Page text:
During the Great Depression of the 1930s, sewing rooms, established by President Franklin Roosevelt’s New Deal in the Works Progress Administration Women’s and Professional Projects Division became life sustaining work for women. The sewing rooms became the backbone of the division. The sewing rooms were the largest employer in the New Deal–56% of all women working for the WPA were employed in the sewing room projects. Sewing rooms were the largest non-construction project in the WPA, accounting for more than 7% of the total WPA activity. The WPA and the sewing rooms were disbanded in 1943, ending a successful and popular program that gave women not only the means to provide for themselves and their families, but also skills, camaraderie, and a sense of self worth.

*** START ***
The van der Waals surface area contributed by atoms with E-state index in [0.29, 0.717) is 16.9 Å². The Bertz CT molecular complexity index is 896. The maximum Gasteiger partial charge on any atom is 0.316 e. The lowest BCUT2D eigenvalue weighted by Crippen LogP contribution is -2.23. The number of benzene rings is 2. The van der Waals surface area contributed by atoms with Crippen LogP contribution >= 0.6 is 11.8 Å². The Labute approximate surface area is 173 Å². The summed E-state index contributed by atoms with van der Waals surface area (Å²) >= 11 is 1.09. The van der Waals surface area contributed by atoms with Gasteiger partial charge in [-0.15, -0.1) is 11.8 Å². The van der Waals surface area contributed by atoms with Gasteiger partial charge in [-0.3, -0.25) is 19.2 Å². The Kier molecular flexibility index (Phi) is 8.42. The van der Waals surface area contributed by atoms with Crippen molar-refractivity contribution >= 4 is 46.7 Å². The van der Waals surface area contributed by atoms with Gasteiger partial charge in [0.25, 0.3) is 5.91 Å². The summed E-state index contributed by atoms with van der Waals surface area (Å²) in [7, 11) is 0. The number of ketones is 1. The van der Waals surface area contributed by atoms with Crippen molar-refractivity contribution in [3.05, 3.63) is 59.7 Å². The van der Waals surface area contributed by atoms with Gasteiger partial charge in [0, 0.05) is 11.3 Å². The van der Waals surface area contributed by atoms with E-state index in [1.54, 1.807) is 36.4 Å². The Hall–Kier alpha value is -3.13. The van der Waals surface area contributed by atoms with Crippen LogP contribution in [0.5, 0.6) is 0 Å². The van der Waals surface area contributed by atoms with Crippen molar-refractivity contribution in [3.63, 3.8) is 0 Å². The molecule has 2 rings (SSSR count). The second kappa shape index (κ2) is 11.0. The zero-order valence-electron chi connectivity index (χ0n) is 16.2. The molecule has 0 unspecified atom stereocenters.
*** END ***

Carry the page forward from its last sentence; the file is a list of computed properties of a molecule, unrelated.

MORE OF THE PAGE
Nancy’s extensive research about women and the impact of the sewing rooms has been beautifully translated to her stitched fabric book filled with embroidery floss, silk and metallic threads and vintage quilt pieces.